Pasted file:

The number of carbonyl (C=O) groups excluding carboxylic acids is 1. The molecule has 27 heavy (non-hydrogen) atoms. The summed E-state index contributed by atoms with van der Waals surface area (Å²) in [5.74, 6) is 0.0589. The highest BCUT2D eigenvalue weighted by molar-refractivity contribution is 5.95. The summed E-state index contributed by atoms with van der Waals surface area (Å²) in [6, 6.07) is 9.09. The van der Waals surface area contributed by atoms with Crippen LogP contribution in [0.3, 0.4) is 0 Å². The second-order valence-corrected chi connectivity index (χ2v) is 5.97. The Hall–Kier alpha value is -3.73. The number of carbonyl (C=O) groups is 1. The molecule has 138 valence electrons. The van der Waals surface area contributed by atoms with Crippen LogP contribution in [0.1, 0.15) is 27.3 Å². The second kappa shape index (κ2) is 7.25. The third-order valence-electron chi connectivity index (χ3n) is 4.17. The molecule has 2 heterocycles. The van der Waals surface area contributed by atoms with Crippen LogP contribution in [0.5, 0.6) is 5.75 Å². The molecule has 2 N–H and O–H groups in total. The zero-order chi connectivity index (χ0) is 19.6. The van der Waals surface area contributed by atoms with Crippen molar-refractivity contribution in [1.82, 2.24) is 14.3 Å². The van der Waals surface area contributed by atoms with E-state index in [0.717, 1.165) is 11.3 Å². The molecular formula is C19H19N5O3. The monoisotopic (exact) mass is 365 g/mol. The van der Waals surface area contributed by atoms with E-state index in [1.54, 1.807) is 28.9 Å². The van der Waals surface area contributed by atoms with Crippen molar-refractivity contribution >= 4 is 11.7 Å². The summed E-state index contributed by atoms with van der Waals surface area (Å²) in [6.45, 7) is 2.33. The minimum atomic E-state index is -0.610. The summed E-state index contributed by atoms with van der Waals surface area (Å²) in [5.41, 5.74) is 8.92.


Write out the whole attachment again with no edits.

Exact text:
The number of carbonyl (C=O) groups excluding carboxylic acids is 1. The molecule has 27 heavy (non-hydrogen) atoms. The summed E-state index contributed by atoms with van der Waals surface area (Å²) in [5.74, 6) is 0.0589. The highest BCUT2D eigenvalue weighted by molar-refractivity contribution is 5.95. The summed E-state index contributed by atoms with van der Waals surface area (Å²) in [6, 6.07) is 9.09. The van der Waals surface area contributed by atoms with Crippen LogP contribution in [0.3, 0.4) is 0 Å². The second-order valence-corrected chi connectivity index (χ2v) is 5.97. The Hall–Kier alpha value is -3.73. The number of carbonyl (C=O) groups is 1. The molecule has 138 valence electrons. The van der Waals surface area contributed by atoms with Crippen LogP contribution in [0.1, 0.15) is 27.3 Å². The second kappa shape index (κ2) is 7.25. The third-order valence-electron chi connectivity index (χ3n) is 4.17. The molecule has 2 heterocycles. The van der Waals surface area contributed by atoms with Crippen LogP contribution in [0.5, 0.6) is 5.75 Å². The molecule has 2 N–H and O–H groups in total. The zero-order chi connectivity index (χ0) is 19.6. The van der Waals surface area contributed by atoms with Crippen molar-refractivity contribution in [1.82, 2.24) is 14.3 Å². The van der Waals surface area contributed by atoms with E-state index in [0.717, 1.165) is 11.3 Å². The molecular formula is C19H19N5O3. The monoisotopic (exact) mass is 365 g/mol. The van der Waals surface area contributed by atoms with E-state index in [1.54, 1.807) is 28.9 Å². The van der Waals surface area contributed by atoms with Crippen molar-refractivity contribution >= 4 is 11.7 Å². The summed E-state index contributed by atoms with van der Waals surface area (Å²) in [6.45, 7) is 2.33. The minimum atomic E-state index is -0.610. The summed E-state index contributed by atoms with van der Waals surface area (Å²) in [5.41, 5.74) is 8.92.